6. I’ve had multiple different situation when it comes to my sleep paralysis but the last two have been by far the worst, I honestly believe I was trying to be possessed by a demon. It was legitimately a fight between something an I all night. I was a a Satanist at the time and that plus the Ouija board drawn in blood that we can’t paint over in the upstairs crawl space of my mom’s apartment (I was staying there at the time of the first demonic sleep paralysis) That night made me run to God and burn my satanic Bible and fear sleep all together…

  7. I just had one of these episodes, I’m currently 18 and haven’t had one since I was 12, it’s always the same, I know I’m awake but I can’t move, I always see these glowing yellow eyes, usually in my door way or my closest or the corner of my room. But this time it was right in front of me, inches from my face, I could feel its breath on my face, feel it run its claws on my arm, I came to once it grabbed the side of my head and pushed me into my pillow, as if it was trying to hurt me, it was truly terrifying, the worst one I had yet… has anyone else experienced this man? I’m afraid it’ll get worse and worse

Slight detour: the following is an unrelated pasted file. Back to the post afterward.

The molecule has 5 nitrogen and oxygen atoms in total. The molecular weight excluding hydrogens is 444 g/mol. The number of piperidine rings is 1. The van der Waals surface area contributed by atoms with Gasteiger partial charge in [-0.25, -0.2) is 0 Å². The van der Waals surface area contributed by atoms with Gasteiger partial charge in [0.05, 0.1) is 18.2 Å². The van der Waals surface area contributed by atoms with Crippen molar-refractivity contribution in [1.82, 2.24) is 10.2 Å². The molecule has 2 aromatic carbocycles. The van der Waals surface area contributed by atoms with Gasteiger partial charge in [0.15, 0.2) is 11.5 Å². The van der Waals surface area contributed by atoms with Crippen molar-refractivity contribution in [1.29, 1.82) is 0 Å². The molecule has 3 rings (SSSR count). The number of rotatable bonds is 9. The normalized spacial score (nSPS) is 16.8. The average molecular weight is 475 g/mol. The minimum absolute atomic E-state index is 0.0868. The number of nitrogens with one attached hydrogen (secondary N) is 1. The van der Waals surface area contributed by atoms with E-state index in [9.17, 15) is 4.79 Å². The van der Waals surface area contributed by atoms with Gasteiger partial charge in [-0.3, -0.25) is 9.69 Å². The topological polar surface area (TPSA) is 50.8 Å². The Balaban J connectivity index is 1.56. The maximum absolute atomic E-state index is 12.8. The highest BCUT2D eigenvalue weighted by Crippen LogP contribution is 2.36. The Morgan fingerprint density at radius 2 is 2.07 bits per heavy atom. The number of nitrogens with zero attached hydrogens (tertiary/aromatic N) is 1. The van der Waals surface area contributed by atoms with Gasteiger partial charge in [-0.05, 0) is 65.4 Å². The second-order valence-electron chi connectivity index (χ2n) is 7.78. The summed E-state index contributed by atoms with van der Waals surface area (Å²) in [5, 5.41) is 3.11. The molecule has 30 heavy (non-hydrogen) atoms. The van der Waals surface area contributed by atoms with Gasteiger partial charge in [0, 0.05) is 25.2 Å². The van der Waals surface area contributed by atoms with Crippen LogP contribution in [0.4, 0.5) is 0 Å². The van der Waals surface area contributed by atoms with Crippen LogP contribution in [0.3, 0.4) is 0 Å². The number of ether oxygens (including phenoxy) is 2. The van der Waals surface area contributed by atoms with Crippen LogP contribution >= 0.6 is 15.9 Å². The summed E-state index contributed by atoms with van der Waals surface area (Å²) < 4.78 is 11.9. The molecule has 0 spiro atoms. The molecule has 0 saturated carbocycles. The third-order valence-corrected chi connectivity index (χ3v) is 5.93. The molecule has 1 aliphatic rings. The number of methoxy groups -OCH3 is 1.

8. Ok so look this is what happened. I fall asleep on my stomach and never ever had sleep paralysis before, well last night i did. I woke up i couldn’t move and felt an evil female presence putting a ton of pressure on my back i tried to move and yell to get off of me (i have anxiety btw) so i was having a panic attack. As i was struggling i was able to twitch my toe and was able to move my body again I’d only been asleep for 10 minutes and was scared shitless. The girl looked All black with long pointy fingers.